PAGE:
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Here’s something cave diving related to read (FREE). Parts are rather dated but it’s the foundation of the cave diving rules.

https://nsscds.org/wp-content/uploads/2018/05/Blueprint-for-Survival.pdf
I found this on the FL shop's page and have already gone through it a few times. It's an excellent read and very helpful. They require all cave candidates to read it prior to the class, and it is very clear why.

Reading accident accounts and understating what there mistake was is a good way to learn as if you can not get in the water.
Accident reports, while quite chilling, are one of the best ways to teach not only the gravity of the mission, but what actually goes wrong. I've been fascinated by the YouTube channel DiveTalk's Cave Divers React series. Hearing accident reports discussed by real cave divers (and sometimes guests like Edd Sorenson) has only solidified my desire to safely enter the cave zone.

If I were in your shoes, I'd talk to that instructor and see what he thinks about your plans. Just because he isn't teaching anymore doesn't mean he can't give you a little mentorship. If he can teach you to back kick and hold a hover in neutral buoyancy and horizontal trim, you'll be head and shoulders over most of the people that are going from rec to tech. There are skills and there are certs. Both are necessary, but skills are what you need to get the certs.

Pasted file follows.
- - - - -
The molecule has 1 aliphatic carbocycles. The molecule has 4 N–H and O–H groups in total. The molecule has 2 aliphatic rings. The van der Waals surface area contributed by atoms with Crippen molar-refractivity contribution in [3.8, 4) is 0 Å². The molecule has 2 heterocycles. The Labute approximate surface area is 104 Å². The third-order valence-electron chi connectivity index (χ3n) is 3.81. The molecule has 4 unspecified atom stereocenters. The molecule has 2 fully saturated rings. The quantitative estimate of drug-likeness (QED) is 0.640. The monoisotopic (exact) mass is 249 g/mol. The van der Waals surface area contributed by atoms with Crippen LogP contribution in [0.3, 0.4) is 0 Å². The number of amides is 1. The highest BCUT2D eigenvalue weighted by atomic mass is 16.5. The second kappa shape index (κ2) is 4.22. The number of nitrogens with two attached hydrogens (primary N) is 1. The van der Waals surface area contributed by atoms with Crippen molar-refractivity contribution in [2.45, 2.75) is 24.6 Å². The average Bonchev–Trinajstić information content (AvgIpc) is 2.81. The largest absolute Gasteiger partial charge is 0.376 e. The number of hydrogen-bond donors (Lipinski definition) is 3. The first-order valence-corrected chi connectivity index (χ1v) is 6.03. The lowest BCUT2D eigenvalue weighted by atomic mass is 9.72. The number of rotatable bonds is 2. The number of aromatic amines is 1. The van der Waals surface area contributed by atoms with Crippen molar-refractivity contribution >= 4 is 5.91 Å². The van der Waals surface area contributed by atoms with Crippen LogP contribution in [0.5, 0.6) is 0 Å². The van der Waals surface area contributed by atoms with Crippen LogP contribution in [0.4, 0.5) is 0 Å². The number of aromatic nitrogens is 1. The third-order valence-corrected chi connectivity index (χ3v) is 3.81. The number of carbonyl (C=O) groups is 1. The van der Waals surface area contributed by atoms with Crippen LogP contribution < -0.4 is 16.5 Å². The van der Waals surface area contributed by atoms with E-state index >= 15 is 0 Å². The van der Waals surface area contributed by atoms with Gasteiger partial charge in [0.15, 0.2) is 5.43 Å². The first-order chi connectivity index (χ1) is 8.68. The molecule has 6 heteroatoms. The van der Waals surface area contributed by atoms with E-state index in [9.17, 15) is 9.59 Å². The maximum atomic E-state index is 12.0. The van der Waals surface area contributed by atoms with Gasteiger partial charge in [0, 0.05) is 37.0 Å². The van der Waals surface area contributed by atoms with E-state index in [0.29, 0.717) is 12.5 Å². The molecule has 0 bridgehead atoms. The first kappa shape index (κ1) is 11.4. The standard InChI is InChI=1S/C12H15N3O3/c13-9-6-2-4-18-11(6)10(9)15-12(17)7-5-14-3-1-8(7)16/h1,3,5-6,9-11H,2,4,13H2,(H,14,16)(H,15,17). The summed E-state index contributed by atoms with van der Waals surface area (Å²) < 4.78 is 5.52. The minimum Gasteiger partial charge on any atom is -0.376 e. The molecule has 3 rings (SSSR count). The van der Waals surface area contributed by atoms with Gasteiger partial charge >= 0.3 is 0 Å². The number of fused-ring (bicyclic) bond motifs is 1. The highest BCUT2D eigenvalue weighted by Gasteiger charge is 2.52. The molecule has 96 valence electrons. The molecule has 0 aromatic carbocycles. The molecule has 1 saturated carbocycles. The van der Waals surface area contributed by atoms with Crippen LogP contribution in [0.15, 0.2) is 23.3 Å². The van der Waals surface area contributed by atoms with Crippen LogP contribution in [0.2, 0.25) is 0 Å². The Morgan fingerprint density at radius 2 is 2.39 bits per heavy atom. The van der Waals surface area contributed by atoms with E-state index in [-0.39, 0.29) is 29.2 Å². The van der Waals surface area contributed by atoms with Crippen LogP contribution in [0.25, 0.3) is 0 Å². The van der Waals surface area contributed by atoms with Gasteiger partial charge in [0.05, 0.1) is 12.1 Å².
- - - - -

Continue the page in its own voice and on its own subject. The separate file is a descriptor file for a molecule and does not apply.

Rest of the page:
I will definitely be opening this conversation with him and telling him my goals. If I've learned one thing about the SCUBA community, it is that the old guard are more than happy to help the newer and younger divers. I can't say that is true of other communities I've been a part of (cough...ham radio...cough).
 

grantctobin

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I've been fascinated by the YouTube channel DiveTalk's Cave Divers React series. Hearing accident reports discussed by real cave divers (and sometimes guests like Edd Sorenson) has only solidified my desire to safely enter the cave zone.
Glad you’re listening to many sources of input. I’d caution internalizing too much of what is present on that show, as special guests aside, they’re rather inexperienced cave and tech divers. That said, there does seem to be some caution present among the rest of the nincompoopery.
 

rhwestfall

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There is a significant separation from a DM trained for recreational scuba and a technical diver......